The European Union is planning to sanction Russian Defense Minister Sergei Shoigu and the country’s Internet Research Agency, diplomats said, part of the first wave of measures that governments in Washington, Brussels and London say will be a coordinated package of fuller sanctions should Russia escalate military tensions in Ukraine.
The EU sanctions listings, which are set to take force later Wednesday, and separate measures announced by the U.S. and the U.K. on Tuesday came in response to Russia’s recognition this week of two separatist regions in eastern Ukraine and the deployment of Russian forces into the area.
The sanctions rolled out so far in the three capitals are being described by officials as a first installment of measures aimed at both punishing Russia and curtailing President Vladimir Putin’s further ambitions in Ukraine. They are significantly narrower than what European and American officials have spent weeks crafting to punish Mr. Putin should he invade Ukraine. Those broader measures have at times included options such as cutting Russia off from the global banking system and restricting the export of certain technology.
The narrower measures are the result of what officials say is a coordinated, calibrated approach to persuading Mr. Putin not to advance further into Ukraine. Instead of a full-blown invasion, as the West had warned was likely and imminent, Moscow’s military moves so far have been more limited.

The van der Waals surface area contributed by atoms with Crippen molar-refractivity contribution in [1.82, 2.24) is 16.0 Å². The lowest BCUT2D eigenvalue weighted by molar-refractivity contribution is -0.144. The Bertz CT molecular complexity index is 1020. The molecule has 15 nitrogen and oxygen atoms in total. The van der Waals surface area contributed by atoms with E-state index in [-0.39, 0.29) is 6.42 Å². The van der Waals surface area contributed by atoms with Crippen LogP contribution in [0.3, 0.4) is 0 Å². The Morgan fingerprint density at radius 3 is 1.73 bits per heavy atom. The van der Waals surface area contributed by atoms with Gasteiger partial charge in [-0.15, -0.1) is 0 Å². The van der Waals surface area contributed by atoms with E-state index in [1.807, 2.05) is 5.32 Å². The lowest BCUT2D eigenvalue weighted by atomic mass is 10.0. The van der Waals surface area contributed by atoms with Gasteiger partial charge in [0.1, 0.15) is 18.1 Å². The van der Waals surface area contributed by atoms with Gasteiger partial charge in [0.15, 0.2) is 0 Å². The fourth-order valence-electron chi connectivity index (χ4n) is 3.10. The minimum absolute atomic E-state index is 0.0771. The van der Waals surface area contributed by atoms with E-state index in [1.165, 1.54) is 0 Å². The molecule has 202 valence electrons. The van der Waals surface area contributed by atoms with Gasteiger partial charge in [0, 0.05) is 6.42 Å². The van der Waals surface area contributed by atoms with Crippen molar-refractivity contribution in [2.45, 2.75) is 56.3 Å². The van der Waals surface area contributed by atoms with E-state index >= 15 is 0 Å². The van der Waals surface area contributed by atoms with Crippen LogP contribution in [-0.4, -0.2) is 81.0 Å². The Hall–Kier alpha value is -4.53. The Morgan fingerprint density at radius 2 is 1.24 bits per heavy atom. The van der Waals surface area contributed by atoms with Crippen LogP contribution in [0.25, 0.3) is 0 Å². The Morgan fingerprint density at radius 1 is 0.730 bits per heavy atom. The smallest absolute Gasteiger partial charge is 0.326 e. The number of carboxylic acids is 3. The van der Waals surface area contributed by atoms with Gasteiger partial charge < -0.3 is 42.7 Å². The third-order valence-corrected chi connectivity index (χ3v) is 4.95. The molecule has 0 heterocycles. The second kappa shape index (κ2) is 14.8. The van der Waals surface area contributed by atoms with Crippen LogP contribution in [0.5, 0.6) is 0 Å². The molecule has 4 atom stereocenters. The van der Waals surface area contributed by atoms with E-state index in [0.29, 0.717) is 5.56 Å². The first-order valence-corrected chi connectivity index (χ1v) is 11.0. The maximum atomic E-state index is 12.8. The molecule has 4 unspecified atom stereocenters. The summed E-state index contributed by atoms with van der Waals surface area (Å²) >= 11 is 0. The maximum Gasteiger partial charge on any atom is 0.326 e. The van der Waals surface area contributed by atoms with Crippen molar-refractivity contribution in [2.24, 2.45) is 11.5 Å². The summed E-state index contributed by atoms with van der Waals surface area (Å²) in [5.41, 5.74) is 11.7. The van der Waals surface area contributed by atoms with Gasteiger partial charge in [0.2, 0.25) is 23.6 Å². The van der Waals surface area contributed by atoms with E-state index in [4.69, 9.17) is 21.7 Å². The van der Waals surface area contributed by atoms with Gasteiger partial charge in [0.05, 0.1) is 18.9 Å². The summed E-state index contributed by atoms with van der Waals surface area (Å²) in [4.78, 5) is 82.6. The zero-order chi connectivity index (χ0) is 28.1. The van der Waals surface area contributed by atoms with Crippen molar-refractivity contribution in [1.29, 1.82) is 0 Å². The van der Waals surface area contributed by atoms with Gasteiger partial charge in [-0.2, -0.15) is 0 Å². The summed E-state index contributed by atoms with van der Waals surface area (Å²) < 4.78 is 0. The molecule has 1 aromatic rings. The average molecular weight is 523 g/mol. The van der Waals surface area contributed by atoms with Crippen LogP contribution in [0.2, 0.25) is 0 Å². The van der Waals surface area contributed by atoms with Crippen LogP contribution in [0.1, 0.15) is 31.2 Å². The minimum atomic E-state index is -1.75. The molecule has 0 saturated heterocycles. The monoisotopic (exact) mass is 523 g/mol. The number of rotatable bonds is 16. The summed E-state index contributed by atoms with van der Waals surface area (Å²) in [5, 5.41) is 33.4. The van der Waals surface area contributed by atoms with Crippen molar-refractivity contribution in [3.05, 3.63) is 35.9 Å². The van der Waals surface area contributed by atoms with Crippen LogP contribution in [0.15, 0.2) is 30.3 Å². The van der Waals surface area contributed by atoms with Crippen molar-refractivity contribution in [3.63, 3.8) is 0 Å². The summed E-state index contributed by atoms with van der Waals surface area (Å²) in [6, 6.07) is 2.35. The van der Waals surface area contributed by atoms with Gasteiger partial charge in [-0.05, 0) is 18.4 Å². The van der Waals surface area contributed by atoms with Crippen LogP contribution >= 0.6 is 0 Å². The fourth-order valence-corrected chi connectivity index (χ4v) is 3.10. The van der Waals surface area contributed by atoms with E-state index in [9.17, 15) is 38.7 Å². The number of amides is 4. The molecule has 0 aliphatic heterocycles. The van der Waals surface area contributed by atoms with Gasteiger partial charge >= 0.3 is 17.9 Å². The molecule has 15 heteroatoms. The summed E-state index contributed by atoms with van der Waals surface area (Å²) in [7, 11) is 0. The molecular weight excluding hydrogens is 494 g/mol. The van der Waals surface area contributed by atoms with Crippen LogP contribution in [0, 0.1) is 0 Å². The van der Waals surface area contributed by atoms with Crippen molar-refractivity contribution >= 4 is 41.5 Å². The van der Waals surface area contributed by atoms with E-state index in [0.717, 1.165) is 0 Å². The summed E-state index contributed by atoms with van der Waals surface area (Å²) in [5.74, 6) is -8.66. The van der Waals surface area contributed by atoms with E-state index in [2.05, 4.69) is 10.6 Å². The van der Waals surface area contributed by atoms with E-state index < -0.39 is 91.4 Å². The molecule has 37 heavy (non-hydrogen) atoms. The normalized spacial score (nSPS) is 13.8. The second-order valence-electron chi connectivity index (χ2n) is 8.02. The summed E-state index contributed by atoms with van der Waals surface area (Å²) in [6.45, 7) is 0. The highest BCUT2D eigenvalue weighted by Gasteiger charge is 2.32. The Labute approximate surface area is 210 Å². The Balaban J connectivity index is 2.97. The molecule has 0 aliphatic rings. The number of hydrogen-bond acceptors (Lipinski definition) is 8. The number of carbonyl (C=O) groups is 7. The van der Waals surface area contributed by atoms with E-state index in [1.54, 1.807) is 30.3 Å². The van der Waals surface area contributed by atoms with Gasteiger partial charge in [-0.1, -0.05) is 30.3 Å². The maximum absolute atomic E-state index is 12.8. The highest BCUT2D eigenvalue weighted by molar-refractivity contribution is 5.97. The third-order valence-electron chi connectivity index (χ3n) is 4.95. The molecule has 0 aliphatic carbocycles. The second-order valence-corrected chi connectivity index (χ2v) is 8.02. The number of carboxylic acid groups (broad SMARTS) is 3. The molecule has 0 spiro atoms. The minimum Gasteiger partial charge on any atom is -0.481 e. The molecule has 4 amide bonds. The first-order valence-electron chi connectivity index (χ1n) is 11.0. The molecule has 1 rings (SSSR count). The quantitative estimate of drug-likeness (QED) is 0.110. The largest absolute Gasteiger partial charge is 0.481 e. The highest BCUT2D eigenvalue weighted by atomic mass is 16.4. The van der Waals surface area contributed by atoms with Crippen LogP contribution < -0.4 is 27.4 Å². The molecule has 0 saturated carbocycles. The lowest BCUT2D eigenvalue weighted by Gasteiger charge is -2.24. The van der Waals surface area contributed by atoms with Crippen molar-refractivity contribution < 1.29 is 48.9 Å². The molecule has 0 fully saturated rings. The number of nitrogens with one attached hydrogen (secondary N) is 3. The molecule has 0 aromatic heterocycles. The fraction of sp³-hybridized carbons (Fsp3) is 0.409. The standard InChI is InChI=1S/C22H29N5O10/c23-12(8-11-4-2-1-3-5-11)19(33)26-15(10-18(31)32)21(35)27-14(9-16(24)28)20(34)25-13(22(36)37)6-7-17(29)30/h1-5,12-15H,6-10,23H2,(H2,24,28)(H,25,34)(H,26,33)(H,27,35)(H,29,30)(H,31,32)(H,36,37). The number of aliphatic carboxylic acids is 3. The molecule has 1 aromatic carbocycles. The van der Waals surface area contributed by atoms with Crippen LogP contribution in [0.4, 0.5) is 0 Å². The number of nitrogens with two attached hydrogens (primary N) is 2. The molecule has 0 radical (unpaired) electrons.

Broader measures signaled by Washington, Brussels and London—including the tech transfer ban and specific sanctions aimed at Mr. Putin’s movements—are still lined up, officials said. But officials are also debating among themselves the pace and scale of additional actions.
A key calculation among officials on both sides of the Atlantic is how hard to hit if Russia occupies parts of eastern Ukraine beyond the separatist-held areas and to what extent to maintain some deterrence in case Moscow moves to take the rest of the country, including the capital, Kyiv. In discussions this week, EU member states such as Italy, Cyprus and Germany favor a more gradual approach, diplomats said. France, Poland and the Baltic states are more eager to ensure Russia’s next move is met with sweeping sanctions. [Continue reading…]
Europe could heat its citizens’ homes and power its industry on existing gas reserves for the remaining months of a relatively mild winter even if the standoff with Moscow over Ukraine were to escalate to a total stop on Russian gas imports, a leading German economic institute has said.
Unusually low gas reserves have raised alarm among several European governments in recent months, with storage tanks across the continent on average at only 31% capacity at the start of this week – roughly half as full as in 2020.
In Germany, reserves have been particularly low in storage tanks run by the Russian state-owned energy giant Gazprom, seemingly highlighting the country’s restricted room for meaningful sanctions in the case of an escalating conflict on the Ukrainian border. [Continue reading…]